It feels like an unbreakable rule that Black Friday becomes a bigger shopping frenzy every year. Even a global pandemic didn’t curb this enthusiasm, with 2020 sales increasing 28% YoY in the weeks leading up to Black Friday.
While the love for a good deal didn’t change, the way shoppers snapped them up did. Months of accrued savings found a perfect outlet in a tidal wave of online discounts and offers from brands scrabbling to get their online shops in order.
So, will pandemic-induced habits endure in 2021? Can the reopening of stores spark a return to the high street? Unknowns like this, combined with the supply chain crisis currently sweeping across the world, are making it difficult for marketers and retailers to get ahead for Black Friday.
Now it’s crucial that retailers keep their finger on the pulse – closely looking at both consumer trends and the wider socioeconomic climate – if they’re to make a success of the peak season.
- Steady online ‘constant commerce’
2020 was a watershed moment for ecommerce. Even as stores reopened and consumers returned in earnest, online sales remained significantly higher than pre-pandemic levels with ecommerce up 24% in July 2021 compared to 2019.
The data shows that ecommerce will remain steady up until the end of 2021, with retailers anticipating yet another online surge on November 26th, i.e. Black Friday. We’re more likely to see the bedding in of ‘constant commerce’ as the immediate choice, convenience and around-the-clock availability enable a more serene bargain hunting experience.
This will vary on a country-by-country basis – with consumers doing a mix of online and in-store shopping where the Covid-19 situation is stable, while those under lockdown measures will lean heavily on ecommerce.
International marketers especially will need a well-rounded, omnichannel strategy if they’re to reach all audiences.
- Earlier – and earlier – browsing habits
Marketers must also be mindful consumers are researching and considering purchases earlier than ever before. In the UK, for example, the path to purchase begins an average of 15 days before Black Friday, with only US consumers starting the path to purchase later (14 days).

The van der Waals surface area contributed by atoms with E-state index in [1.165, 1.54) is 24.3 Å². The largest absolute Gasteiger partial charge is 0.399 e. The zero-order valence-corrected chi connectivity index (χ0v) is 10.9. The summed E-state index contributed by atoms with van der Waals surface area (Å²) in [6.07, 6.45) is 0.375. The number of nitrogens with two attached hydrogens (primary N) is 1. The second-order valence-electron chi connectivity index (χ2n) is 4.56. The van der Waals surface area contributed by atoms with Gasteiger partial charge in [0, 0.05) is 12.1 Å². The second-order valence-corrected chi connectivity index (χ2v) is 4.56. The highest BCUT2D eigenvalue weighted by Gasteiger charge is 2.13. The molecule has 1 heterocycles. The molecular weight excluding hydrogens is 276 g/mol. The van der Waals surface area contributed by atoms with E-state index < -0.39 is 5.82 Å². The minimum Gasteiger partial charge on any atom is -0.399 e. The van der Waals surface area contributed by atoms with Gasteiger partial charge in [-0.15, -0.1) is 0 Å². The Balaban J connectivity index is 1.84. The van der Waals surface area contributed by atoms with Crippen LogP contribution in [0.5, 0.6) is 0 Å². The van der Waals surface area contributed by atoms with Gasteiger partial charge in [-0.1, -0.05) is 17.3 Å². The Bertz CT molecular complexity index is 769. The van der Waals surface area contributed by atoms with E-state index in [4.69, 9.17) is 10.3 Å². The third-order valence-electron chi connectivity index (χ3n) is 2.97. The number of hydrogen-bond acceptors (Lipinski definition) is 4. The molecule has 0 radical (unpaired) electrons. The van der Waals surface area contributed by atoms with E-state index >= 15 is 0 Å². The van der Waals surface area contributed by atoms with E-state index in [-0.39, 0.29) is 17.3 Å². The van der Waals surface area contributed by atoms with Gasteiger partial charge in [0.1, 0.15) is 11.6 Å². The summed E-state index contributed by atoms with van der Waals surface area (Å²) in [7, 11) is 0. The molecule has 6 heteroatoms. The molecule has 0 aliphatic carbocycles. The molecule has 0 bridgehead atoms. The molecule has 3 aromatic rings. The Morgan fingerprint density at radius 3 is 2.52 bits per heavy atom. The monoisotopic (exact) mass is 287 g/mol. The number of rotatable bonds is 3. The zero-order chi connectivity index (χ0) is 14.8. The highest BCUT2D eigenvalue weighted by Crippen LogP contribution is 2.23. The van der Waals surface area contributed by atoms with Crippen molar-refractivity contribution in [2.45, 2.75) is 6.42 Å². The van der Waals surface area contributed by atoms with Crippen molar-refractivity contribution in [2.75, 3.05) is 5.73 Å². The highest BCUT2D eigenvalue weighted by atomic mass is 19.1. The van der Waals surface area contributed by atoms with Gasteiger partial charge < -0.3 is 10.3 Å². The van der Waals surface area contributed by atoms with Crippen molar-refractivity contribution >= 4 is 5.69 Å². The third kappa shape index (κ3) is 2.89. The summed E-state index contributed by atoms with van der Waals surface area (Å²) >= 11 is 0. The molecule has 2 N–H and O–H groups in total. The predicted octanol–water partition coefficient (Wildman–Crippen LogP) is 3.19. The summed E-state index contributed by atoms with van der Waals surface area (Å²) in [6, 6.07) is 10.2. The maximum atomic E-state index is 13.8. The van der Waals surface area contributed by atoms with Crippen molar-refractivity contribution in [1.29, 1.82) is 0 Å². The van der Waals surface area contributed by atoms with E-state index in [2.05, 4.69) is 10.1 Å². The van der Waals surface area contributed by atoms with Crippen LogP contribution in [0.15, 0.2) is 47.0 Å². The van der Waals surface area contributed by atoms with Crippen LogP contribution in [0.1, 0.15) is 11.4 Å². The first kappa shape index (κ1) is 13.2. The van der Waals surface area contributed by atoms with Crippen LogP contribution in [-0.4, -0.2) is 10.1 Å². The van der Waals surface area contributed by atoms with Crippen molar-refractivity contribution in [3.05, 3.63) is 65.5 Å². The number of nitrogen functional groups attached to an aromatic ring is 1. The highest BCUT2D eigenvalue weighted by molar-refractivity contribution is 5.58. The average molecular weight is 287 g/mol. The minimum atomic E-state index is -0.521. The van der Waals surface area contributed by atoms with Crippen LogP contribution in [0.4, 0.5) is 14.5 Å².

Looking across Europe, this becomes even more extreme, with the average path to purchase beginning 18 days before Black Friday in France and 24 days in Germany. Further afield, the average consumer beginning the path to purchase in Japan is a staggering 34 days before Black Friday.
The seasonal shopping experience is also broader than ever before with shoppers discovering products across a plethora of channels, such as: search engines (39%), physical stores (33%), brand websites or apps (32%), retail websites or apps (29%) and online ads (26%).
This adventurousness has led to over half (53%) of respondents discovering a new form of online shopping they like – such as purchasing in apps or click and collect – which they plan to carry on using.
- ‘Last minute-ers’ still need stores
Led by the fact in-store shopping and click and collect services enable consumers to get around shipping delays, footfall is expected to be up year-on-year. Equally, tradition still holds significant sway at this time of year; in New York, heading to Macy’s to see its annual window display is an event in itself. Similar to Harrods and Harvey Nichols in London, or Galeries Lafayette and Printemps Haussmann in Paris.
As ‘Peak’ reaches its finale, physical stores create an essential window for last-minute shopping. Across the US, in-store sales shot up 160% one week before Christmas last year, while online sales returned to October levels.
The so-called Great Reopening is a solid indication some consumers will be eager to renew in-store experiences, with Europe’s in-store sales having already increased by as much as 338% following the lifting of lockdown restrictions in July.
So what can marketers take away from these trends? Firstly, the enduring online focus has embedded longer paths to purchase. Thinking through how digital marketing and advertising will move audiences through the consideration phase is key. As consumers get closer to Black Friday and Christmas, making sure loyalty schemes and transaction data is being collected and applied will guarantee a better customer experience into the early months of 2022.
Only when commerce data is used to gain the right insights into consumer behaviours and journeys, will advertisers be able to meet consumers across channels, stand out from the crowd and seize Peak sales opportunities.
Nicolas Rieul, managing director of Western Europe at Criteo